Death is a subject that a lot of tv, movies, books, etc. attempt to handle... and most don't manage to handle it very well. Strangely, I think the most compelling, engaging and evokative handling of death that I've seen has come from a super campy fantasy-horror TV series: Buffy the Vampire Slayer. Now, this show ended a decade ago, so I'm going to be talking some specific "spoilers" here.
I didn't watch Buffy back when it was on TV. I was into more "serious" vampire settings (primarily the World of Darkness material, and classic vampires) in high school, and thought Buffy to be, well, stupid. I decided a couple months ago to watch it, given that I've enjoyed so much of the later material that Joss Whedon has produced, and have found it (and Angel) to be pretty damn good (if extremely campy, but that's part of the charm). My wife and I are now on season 6 of Buffy and season 3 of Angel.
In season 5, Buffy's mother ends up ill and eventually dying. The episode "The Body" runs in stark contrast to much of the rest of the series' humour and irreverence. Instead, it is powerful, engaging, and moving. Joss Whedon pulled out some intriguing cinematic tricks and concepts to hammer home the weight of the subject matter, which kept me engaged as much as the story itself. What struck me most, perhaps, was the prodigious use of silence in the episode; easily a quarter of the episode had no sound. The silence really helped to convey the seriousness, isolation, and bleak helplessness of the characters, as well as the finality of the whole thing. Somehow, removing a medium of expression made the scenes, and the characters' actions even more expressive. Camera angles, and pacing tipped several scenes into power too. The whole episode had a very sluggish, almost still quality, impressing the idea of loss, longing, and (again) helplessness. The cast, normally so powerful and unstoppable, was left weak and broken, emotionally unstable and unsure of themselves, uncertain how to react and how to interact.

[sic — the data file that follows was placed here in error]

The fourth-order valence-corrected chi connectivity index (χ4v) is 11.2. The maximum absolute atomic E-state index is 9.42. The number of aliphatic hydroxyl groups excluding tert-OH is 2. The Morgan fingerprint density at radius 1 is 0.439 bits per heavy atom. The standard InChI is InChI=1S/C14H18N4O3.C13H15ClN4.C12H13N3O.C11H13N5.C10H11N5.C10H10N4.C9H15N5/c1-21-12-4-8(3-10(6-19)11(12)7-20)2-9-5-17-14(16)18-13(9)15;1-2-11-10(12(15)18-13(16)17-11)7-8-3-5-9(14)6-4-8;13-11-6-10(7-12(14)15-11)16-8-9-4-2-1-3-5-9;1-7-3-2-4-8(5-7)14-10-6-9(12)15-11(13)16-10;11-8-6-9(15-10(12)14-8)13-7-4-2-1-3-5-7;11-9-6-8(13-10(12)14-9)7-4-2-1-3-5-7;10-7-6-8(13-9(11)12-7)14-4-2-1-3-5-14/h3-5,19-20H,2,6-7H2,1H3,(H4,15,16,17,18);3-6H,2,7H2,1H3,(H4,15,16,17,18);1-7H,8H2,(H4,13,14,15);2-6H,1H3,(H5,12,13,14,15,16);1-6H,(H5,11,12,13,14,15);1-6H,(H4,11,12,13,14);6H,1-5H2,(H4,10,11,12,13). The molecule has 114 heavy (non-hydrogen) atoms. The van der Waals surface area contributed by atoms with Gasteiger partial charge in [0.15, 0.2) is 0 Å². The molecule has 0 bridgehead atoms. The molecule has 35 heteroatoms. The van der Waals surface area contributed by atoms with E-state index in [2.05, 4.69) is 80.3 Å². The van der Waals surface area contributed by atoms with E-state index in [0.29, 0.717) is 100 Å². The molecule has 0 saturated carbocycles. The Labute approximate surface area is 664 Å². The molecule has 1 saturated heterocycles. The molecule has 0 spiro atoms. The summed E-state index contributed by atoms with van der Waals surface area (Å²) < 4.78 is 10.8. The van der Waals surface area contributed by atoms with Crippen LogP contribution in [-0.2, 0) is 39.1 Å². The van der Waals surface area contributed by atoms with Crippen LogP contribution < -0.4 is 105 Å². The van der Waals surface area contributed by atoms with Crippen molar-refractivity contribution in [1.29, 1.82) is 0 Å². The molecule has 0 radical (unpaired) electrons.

On the whole, I was quite taken aback by the quality and immensity of the episode, and highly recommend it (though it wouldn't be nearly as interesting without some background watching first). I watched the episode a couple weeks ago and I still think about how good it was fairly frequently... perhaps because I haven't really chatted about it with anyone but my wife, so haven't moved it through my system. On the whole, death in media tends to be fairly one dimensional. Sure, it can be moving or emotional, but, I think it's usually moving for us as invested consumers; The Body, on the other hand, I think, lets us empathize and really get to understand the perspectives of the characters as they experience the situation... we're not just observers, but a little of us is almost a part of the scenario. Pretty freakin neat.
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